Netanyahu is slated as the PM who holds four ministries
Benjamin Netanyahu has been criticised by one of Israel's top judges for holding four ministerial positions as well as serving as prime minister.
Justice Hanan Melcer, who sits on Israel's supreme court, cast the spotlight on Mr Netanyahu's current portfolio of ministries in the coalition government formed after March's general election.
In addition to being prime minister, the Israeli leader is minister for the foreign, communications, regional cooperation and health ministries - the day-to-day running of which is handled by deputy ministers.
Justice Melcer's remarks came at a supreme court hearing to decide the case of Yaakov Litzman, whose status as deputy health minister has been challenged in a petition filed by the secular opposition party, Yesh Atid, which complained about the absence of a full-time health minister.
Mr Litzman, a member of the ultra-Orthodox United Torah Judaism party, says he and his party colleagues are precluded by a 'rabbinical ordinance' dating back to the 1950s from accepting full ministerial posts.
He instead sits in the cabinet as "deputy minister with the rank of minister", while Mr Netanyahu holds the title of health minister.
Sitting on a panel of five judges, Justice Melcer told the hearing that Israel's current basic law - the closest thing the country has to a constitution - did not support such an arrangement. "[Mr Netanyahu] cannot be, along with being prime minister, a minister. This entire plan is disqualified according to the current basic law," he said.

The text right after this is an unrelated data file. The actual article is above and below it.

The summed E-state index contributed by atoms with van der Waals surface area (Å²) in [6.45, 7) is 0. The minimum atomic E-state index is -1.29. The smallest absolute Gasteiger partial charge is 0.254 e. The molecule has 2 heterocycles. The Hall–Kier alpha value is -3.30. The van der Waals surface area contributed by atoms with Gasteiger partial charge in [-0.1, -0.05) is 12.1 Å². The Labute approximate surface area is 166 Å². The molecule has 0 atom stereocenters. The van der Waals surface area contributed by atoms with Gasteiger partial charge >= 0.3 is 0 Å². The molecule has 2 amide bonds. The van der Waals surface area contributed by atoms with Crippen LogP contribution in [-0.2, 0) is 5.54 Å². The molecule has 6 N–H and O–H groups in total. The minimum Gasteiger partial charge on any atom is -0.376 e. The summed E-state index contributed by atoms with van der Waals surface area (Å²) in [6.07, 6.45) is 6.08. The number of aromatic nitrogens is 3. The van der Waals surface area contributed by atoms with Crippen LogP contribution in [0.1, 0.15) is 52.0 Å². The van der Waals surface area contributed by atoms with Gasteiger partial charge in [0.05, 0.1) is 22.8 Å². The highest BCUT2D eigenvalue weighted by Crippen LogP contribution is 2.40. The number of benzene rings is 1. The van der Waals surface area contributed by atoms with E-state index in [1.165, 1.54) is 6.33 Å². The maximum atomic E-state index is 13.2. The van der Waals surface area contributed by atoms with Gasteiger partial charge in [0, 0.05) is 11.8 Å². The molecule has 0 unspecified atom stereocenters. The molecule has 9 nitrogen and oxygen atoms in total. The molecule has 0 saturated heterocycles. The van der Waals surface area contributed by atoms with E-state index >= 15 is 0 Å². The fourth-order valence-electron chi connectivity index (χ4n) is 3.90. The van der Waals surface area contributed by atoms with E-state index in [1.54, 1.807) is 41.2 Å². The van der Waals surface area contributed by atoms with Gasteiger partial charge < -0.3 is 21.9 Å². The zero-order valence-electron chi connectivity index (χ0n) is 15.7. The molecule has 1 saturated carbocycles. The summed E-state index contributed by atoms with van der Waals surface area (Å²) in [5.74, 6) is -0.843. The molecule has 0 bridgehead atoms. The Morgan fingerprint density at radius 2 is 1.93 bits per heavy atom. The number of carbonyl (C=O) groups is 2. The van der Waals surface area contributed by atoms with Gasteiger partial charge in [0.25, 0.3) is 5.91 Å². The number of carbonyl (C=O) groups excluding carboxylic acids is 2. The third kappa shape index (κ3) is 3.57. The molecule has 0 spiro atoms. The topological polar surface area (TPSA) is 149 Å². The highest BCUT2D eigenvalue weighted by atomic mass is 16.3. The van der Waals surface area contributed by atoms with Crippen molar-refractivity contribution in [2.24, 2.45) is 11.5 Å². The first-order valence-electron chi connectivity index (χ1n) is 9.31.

The comments attracted renewed attention to the make-up of Mr Netanyahu's rickety right-wing coalition.
While previous prime ministers have on occasion combined the highest office with the foreign or defence portfolios, Mr Netanyahu's simultaneous appropriation of four ministries is said to be unprecedented.
Current law only allows the prime minister to hold full ministerial posts temporarily if the incumbent dies, resigns or is incapacitated.
Mr Netanyahu is holding onto the foreign ministry in the hope that he can use it as a carrot to woo opposition parties into his coalition.
Ben Caspit, a frequent critic of the prime minister, said Justice Melcer's words could have a "dramatic" effect.
"Either Netanyahu gets the basic law changed and can be both prime minister or any other minister he wants (why not be both prime minister and all the other ministers?), or the government is expanded by at least four more ministers," he wrote in a newspaper column. "And it will be necessary to run Israel like an orderly country, not like a banana republic."